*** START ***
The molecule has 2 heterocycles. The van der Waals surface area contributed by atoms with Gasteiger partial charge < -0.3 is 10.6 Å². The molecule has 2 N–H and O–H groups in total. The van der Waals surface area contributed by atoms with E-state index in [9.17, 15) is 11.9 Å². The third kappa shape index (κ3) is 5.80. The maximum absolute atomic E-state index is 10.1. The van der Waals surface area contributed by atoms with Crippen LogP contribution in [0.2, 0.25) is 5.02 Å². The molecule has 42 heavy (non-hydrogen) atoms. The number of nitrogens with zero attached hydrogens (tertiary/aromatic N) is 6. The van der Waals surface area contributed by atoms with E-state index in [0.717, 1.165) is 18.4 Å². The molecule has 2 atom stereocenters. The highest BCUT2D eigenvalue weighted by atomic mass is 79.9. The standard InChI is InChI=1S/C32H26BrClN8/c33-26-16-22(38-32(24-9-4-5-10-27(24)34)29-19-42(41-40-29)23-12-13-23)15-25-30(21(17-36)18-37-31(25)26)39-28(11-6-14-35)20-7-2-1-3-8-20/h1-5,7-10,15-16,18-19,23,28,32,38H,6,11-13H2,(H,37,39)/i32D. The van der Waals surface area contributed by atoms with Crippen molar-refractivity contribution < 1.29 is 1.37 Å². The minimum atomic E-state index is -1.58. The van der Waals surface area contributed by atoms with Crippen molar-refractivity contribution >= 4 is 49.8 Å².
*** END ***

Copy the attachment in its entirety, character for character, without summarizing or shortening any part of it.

The molecule has 2 heterocycles. The van der Waals surface area contributed by atoms with Gasteiger partial charge < -0.3 is 10.6 Å². The molecule has 2 N–H and O–H groups in total. The van der Waals surface area contributed by atoms with E-state index in [9.17, 15) is 11.9 Å². The third kappa shape index (κ3) is 5.80. The maximum absolute atomic E-state index is 10.1. The van der Waals surface area contributed by atoms with Crippen LogP contribution in [0.2, 0.25) is 5.02 Å². The molecule has 42 heavy (non-hydrogen) atoms. The number of nitrogens with zero attached hydrogens (tertiary/aromatic N) is 6. The van der Waals surface area contributed by atoms with E-state index in [0.717, 1.165) is 18.4 Å². The molecule has 2 atom stereocenters. The highest BCUT2D eigenvalue weighted by atomic mass is 79.9. The standard InChI is InChI=1S/C32H26BrClN8/c33-26-16-22(38-32(24-9-4-5-10-27(24)34)29-19-42(41-40-29)23-12-13-23)15-25-30(21(17-36)18-37-31(25)26)39-28(11-6-14-35)20-7-2-1-3-8-20/h1-5,7-10,15-16,18-19,23,28,32,38H,6,11-13H2,(H,37,39)/i32D. The van der Waals surface area contributed by atoms with Crippen molar-refractivity contribution < 1.29 is 1.37 Å². The minimum atomic E-state index is -1.58. The van der Waals surface area contributed by atoms with Crippen molar-refractivity contribution >= 4 is 49.8 Å².